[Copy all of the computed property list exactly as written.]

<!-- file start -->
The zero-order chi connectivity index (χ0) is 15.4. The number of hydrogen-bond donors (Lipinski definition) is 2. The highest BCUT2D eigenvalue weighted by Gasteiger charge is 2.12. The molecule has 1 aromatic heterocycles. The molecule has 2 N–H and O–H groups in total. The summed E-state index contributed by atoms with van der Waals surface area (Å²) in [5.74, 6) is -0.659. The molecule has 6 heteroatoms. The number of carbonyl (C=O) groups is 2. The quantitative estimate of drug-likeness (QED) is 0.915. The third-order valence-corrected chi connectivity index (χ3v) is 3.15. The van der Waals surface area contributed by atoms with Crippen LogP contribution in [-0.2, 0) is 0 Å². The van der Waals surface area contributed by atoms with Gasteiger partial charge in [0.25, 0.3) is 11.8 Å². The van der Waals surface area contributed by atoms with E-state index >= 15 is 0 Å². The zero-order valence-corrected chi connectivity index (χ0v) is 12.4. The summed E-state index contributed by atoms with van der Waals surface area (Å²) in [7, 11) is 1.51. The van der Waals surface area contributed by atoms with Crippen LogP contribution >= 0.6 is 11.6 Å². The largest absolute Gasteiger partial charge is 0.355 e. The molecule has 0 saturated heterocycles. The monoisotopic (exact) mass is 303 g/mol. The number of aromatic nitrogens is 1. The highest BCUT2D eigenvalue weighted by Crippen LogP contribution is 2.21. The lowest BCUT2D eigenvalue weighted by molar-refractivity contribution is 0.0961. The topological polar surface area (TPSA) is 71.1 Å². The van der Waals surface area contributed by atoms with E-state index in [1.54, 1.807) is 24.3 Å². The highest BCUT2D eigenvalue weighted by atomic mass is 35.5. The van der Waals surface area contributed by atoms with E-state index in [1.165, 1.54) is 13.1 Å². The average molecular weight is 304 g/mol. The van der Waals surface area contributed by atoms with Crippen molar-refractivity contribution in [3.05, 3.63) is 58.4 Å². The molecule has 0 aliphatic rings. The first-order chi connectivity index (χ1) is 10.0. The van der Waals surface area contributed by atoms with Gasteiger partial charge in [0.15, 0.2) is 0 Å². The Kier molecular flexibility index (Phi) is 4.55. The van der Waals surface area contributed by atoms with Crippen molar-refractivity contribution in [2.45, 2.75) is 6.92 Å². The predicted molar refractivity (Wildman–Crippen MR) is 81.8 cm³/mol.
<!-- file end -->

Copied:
The zero-order chi connectivity index (χ0) is 15.4. The number of hydrogen-bond donors (Lipinski definition) is 2. The highest BCUT2D eigenvalue weighted by Gasteiger charge is 2.12. The molecule has 1 aromatic heterocycles. The molecule has 2 N–H and O–H groups in total. The summed E-state index contributed by atoms with van der Waals surface area (Å²) in [5.74, 6) is -0.659. The molecule has 6 heteroatoms. The number of carbonyl (C=O) groups is 2. The quantitative estimate of drug-likeness (QED) is 0.915. The third-order valence-corrected chi connectivity index (χ3v) is 3.15. The van der Waals surface area contributed by atoms with Crippen LogP contribution in [-0.2, 0) is 0 Å². The van der Waals surface area contributed by atoms with Gasteiger partial charge in [0.25, 0.3) is 11.8 Å². The van der Waals surface area contributed by atoms with E-state index >= 15 is 0 Å². The zero-order valence-corrected chi connectivity index (χ0v) is 12.4. The summed E-state index contributed by atoms with van der Waals surface area (Å²) in [7, 11) is 1.51. The van der Waals surface area contributed by atoms with Crippen LogP contribution >= 0.6 is 11.6 Å². The largest absolute Gasteiger partial charge is 0.355 e. The molecule has 0 saturated heterocycles. The monoisotopic (exact) mass is 303 g/mol. The number of aromatic nitrogens is 1. The highest BCUT2D eigenvalue weighted by Crippen LogP contribution is 2.21. The lowest BCUT2D eigenvalue weighted by molar-refractivity contribution is 0.0961. The topological polar surface area (TPSA) is 71.1 Å². The van der Waals surface area contributed by atoms with E-state index in [1.54, 1.807) is 24.3 Å². The highest BCUT2D eigenvalue weighted by atomic mass is 35.5. The van der Waals surface area contributed by atoms with E-state index in [1.165, 1.54) is 13.1 Å². The average molecular weight is 304 g/mol. The van der Waals surface area contributed by atoms with Crippen molar-refractivity contribution in [3.05, 3.63) is 58.4 Å². The molecule has 0 aliphatic rings. The first-order chi connectivity index (χ1) is 10.0. The van der Waals surface area contributed by atoms with Gasteiger partial charge in [0.15, 0.2) is 0 Å². The Kier molecular flexibility index (Phi) is 4.55. The van der Waals surface area contributed by atoms with Crippen molar-refractivity contribution in [2.45, 2.75) is 6.92 Å². The predicted molar refractivity (Wildman–Crippen MR) is 81.8 cm³/mol.